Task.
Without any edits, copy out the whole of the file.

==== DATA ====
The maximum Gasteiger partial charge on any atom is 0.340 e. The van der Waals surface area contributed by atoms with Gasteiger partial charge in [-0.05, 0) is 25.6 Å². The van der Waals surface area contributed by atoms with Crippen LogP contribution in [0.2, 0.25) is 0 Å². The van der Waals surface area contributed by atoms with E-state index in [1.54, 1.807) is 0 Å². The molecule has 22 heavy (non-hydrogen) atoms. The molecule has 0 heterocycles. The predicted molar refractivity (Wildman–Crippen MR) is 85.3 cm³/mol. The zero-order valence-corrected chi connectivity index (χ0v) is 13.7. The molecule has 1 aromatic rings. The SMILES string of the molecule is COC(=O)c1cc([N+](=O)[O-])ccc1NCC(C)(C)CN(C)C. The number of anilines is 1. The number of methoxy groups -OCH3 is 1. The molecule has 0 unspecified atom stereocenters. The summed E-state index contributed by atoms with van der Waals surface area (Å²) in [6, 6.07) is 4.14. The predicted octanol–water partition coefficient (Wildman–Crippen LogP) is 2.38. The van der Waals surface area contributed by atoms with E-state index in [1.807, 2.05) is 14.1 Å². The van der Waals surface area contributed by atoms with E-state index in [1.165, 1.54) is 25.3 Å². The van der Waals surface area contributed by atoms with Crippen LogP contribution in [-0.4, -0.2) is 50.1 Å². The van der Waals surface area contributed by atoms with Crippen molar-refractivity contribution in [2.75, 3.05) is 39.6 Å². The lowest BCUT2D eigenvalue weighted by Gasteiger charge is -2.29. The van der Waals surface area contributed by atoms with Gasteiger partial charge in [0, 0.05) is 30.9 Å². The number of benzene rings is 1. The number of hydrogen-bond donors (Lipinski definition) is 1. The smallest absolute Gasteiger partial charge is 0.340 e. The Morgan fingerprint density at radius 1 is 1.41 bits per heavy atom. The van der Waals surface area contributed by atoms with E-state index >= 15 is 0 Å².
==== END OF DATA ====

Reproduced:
The maximum Gasteiger partial charge on any atom is 0.340 e. The van der Waals surface area contributed by atoms with Gasteiger partial charge in [-0.05, 0) is 25.6 Å². The van der Waals surface area contributed by atoms with Crippen LogP contribution in [0.2, 0.25) is 0 Å². The van der Waals surface area contributed by atoms with E-state index in [1.54, 1.807) is 0 Å². The molecule has 22 heavy (non-hydrogen) atoms. The molecule has 0 heterocycles. The predicted molar refractivity (Wildman–Crippen MR) is 85.3 cm³/mol. The zero-order valence-corrected chi connectivity index (χ0v) is 13.7. The molecule has 1 aromatic rings. The SMILES string of the molecule is COC(=O)c1cc([N+](=O)[O-])ccc1NCC(C)(C)CN(C)C. The number of anilines is 1. The number of methoxy groups -OCH3 is 1. The molecule has 0 unspecified atom stereocenters. The summed E-state index contributed by atoms with van der Waals surface area (Å²) in [6, 6.07) is 4.14. The predicted octanol–water partition coefficient (Wildman–Crippen LogP) is 2.38. The van der Waals surface area contributed by atoms with E-state index in [1.807, 2.05) is 14.1 Å². The van der Waals surface area contributed by atoms with E-state index in [1.165, 1.54) is 25.3 Å². The van der Waals surface area contributed by atoms with Crippen LogP contribution in [-0.4, -0.2) is 50.1 Å². The van der Waals surface area contributed by atoms with Crippen molar-refractivity contribution in [2.75, 3.05) is 39.6 Å². The lowest BCUT2D eigenvalue weighted by Gasteiger charge is -2.29. The van der Waals surface area contributed by atoms with Gasteiger partial charge in [0, 0.05) is 30.9 Å². The number of benzene rings is 1. The number of hydrogen-bond donors (Lipinski definition) is 1. The smallest absolute Gasteiger partial charge is 0.340 e. The Morgan fingerprint density at radius 1 is 1.41 bits per heavy atom. The van der Waals surface area contributed by atoms with E-state index >= 15 is 0 Å².